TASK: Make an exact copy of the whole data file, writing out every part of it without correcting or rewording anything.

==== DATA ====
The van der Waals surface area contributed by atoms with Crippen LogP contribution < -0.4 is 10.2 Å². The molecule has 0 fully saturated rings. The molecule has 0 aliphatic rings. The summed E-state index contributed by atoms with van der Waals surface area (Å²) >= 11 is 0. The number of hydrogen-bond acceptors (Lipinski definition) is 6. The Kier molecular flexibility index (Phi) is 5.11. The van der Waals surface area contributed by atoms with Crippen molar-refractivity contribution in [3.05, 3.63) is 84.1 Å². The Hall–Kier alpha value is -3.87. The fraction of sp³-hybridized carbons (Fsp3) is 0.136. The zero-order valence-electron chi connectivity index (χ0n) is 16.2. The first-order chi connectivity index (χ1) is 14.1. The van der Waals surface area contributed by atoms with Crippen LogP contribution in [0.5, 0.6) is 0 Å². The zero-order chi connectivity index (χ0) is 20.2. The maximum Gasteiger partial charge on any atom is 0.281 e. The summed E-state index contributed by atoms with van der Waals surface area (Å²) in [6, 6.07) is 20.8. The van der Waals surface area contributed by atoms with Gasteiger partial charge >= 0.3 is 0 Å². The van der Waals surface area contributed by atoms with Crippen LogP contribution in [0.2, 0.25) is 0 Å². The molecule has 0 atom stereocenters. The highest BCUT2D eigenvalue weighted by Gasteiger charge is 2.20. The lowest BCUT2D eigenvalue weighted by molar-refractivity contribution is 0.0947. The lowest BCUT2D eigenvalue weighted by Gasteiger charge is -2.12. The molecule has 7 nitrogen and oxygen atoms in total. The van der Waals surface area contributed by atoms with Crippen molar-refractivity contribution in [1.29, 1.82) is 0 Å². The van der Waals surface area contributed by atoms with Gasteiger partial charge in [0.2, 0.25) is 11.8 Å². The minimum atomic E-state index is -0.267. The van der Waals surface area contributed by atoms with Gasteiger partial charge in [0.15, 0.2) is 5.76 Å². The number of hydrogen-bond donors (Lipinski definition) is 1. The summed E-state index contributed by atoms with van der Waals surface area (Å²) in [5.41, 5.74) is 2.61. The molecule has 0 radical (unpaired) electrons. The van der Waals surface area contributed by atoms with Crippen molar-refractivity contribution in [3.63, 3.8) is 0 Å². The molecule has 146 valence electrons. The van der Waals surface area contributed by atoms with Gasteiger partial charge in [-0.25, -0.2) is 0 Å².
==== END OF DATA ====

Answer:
The van der Waals surface area contributed by atoms with Crippen LogP contribution < -0.4 is 10.2 Å². The molecule has 0 fully saturated rings. The molecule has 0 aliphatic rings. The summed E-state index contributed by atoms with van der Waals surface area (Å²) >= 11 is 0. The number of hydrogen-bond acceptors (Lipinski definition) is 6. The Kier molecular flexibility index (Phi) is 5.11. The van der Waals surface area contributed by atoms with Crippen molar-refractivity contribution in [3.05, 3.63) is 84.1 Å². The Hall–Kier alpha value is -3.87. The fraction of sp³-hybridized carbons (Fsp3) is 0.136. The zero-order valence-electron chi connectivity index (χ0n) is 16.2. The first-order chi connectivity index (χ1) is 14.1. The van der Waals surface area contributed by atoms with Crippen LogP contribution in [0.5, 0.6) is 0 Å². The zero-order chi connectivity index (χ0) is 20.2. The maximum Gasteiger partial charge on any atom is 0.281 e. The summed E-state index contributed by atoms with van der Waals surface area (Å²) in [6, 6.07) is 20.8. The van der Waals surface area contributed by atoms with Gasteiger partial charge >= 0.3 is 0 Å². The van der Waals surface area contributed by atoms with Crippen LogP contribution in [0.2, 0.25) is 0 Å². The molecule has 0 atom stereocenters. The highest BCUT2D eigenvalue weighted by Gasteiger charge is 2.20. The lowest BCUT2D eigenvalue weighted by molar-refractivity contribution is 0.0947. The lowest BCUT2D eigenvalue weighted by Gasteiger charge is -2.12. The molecule has 7 nitrogen and oxygen atoms in total. The van der Waals surface area contributed by atoms with Crippen molar-refractivity contribution in [1.29, 1.82) is 0 Å². The van der Waals surface area contributed by atoms with Gasteiger partial charge in [0.2, 0.25) is 11.8 Å². The minimum atomic E-state index is -0.267. The van der Waals surface area contributed by atoms with Gasteiger partial charge in [0.15, 0.2) is 5.76 Å². The number of hydrogen-bond donors (Lipinski definition) is 1. The summed E-state index contributed by atoms with van der Waals surface area (Å²) in [5.41, 5.74) is 2.61. The molecule has 0 radical (unpaired) electrons. The van der Waals surface area contributed by atoms with Crippen molar-refractivity contribution in [3.63, 3.8) is 0 Å². The molecule has 146 valence electrons. The van der Waals surface area contributed by atoms with Gasteiger partial charge in [-0.25, -0.2) is 0 Å².